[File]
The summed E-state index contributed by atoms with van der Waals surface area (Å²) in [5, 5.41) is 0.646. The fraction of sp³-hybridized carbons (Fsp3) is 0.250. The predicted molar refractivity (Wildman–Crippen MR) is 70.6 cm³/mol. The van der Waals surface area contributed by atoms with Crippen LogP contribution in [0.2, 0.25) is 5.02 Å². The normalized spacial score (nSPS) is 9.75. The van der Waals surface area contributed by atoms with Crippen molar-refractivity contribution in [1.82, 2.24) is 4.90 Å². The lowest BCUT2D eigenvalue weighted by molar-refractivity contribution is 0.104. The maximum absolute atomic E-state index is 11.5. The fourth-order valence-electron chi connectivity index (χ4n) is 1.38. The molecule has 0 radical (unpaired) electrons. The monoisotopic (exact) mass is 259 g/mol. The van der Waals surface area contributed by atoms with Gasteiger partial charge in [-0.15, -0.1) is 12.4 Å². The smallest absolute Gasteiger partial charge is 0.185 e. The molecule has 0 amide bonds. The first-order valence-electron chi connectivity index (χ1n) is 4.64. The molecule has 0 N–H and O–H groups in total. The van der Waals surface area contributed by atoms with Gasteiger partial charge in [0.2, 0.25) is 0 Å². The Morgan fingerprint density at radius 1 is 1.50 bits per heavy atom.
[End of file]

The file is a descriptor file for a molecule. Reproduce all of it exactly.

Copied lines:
The summed E-state index contributed by atoms with van der Waals surface area (Å²) in [5, 5.41) is 0.646. The fraction of sp³-hybridized carbons (Fsp3) is 0.250. The predicted molar refractivity (Wildman–Crippen MR) is 70.6 cm³/mol. The van der Waals surface area contributed by atoms with Crippen LogP contribution in [0.2, 0.25) is 5.02 Å². The normalized spacial score (nSPS) is 9.75. The van der Waals surface area contributed by atoms with Crippen molar-refractivity contribution in [1.82, 2.24) is 4.90 Å². The lowest BCUT2D eigenvalue weighted by molar-refractivity contribution is 0.104. The maximum absolute atomic E-state index is 11.5. The fourth-order valence-electron chi connectivity index (χ4n) is 1.38. The molecule has 0 radical (unpaired) electrons. The monoisotopic (exact) mass is 259 g/mol. The van der Waals surface area contributed by atoms with Gasteiger partial charge in [-0.15, -0.1) is 12.4 Å². The smallest absolute Gasteiger partial charge is 0.185 e. The molecule has 0 amide bonds. The first-order valence-electron chi connectivity index (χ1n) is 4.64. The molecule has 0 N–H and O–H groups in total. The van der Waals surface area contributed by atoms with Gasteiger partial charge in [0.2, 0.25) is 0 Å². The Morgan fingerprint density at radius 1 is 1.50 bits per heavy atom.